Uzbekistan has made significant strides to incorporate sustainable practices into its overall economic planning. The country began the transition from a planned economy to a market economy in 2016. The country has realized the need to intensify economic transformation using a “green” approach. The government has committed itself to building a more sustainable economic model.
Namely, Decree of the President signed in December 2022 outlines certain reforms that the authorities will have to carry out in this area. It adopted the Action Plan for the Transition to a Green Economy and Green Growth 2030, which includes measures to address current environmental and economic challenges in order to achieve green, sustainable and inclusive development.
Recent World Bank Report, which was prepared in collaboration with the Ministry of Economic Development and Poverty Reduction and other government agencies of Uzbekistan, analyzes the challenges and opportunities for the country’s transition to a green economy. It identifies the most urgent environmental and other risks and recommends policy changes and measures, some of which, such as energy efficiency measures and landscape restoration programs, benefit the economy and the environment at the same time. This article summarizes some of the findings report.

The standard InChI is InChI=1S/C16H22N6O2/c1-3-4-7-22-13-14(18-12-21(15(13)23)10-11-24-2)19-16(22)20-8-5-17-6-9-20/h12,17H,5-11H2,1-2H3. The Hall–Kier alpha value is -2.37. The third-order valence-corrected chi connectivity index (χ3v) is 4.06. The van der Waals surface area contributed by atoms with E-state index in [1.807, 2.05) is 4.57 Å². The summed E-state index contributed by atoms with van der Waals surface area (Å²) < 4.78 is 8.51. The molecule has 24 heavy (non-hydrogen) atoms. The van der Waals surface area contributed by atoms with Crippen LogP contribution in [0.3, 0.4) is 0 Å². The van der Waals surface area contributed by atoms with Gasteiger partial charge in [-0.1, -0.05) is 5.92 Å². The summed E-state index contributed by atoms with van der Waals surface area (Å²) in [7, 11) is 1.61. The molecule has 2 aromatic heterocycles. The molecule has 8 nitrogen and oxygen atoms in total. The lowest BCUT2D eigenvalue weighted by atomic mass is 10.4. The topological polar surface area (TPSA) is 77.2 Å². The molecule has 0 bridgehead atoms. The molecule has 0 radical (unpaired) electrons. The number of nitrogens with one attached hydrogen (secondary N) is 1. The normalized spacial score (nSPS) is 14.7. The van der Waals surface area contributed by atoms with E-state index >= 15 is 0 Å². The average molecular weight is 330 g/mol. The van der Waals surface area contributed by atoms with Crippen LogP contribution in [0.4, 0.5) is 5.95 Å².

chart a green course
Uzbekistan will have to improve resource management. The country’s resource efficiency is much lower than in the European Union and other upper-middle-income countries. Water use in Uzbekistan is particularly inefficient, and the country’s energy consumption per unit of GDP is about three times higher than the average for the Europe and Central Asia region and twice that of neighboring Kazakhstan.
Meanwhile, particulate air pollution from urban and industrial sources is exacerbated by windblown sand and dust from degraded land. A large proportion of the population is regularly exposed to air quality that is considered unhealthy. Land degradation is particularly costly to the economy and is driven by these intertwined environmental issues.
To realize its environmental ambitions, Uzbekistan will have to address these and other challenges, which are divided into three time frames: urgent, short-term and long-term. Given the country’s agriculture-driven economy and the gradual deterioration of air conditions in densely populated areas, its most pressing green priorities will be to improve air quality and use land and water sustainably. This can be achieved through landscape restoration, effective water management and measures to reduce air pollution.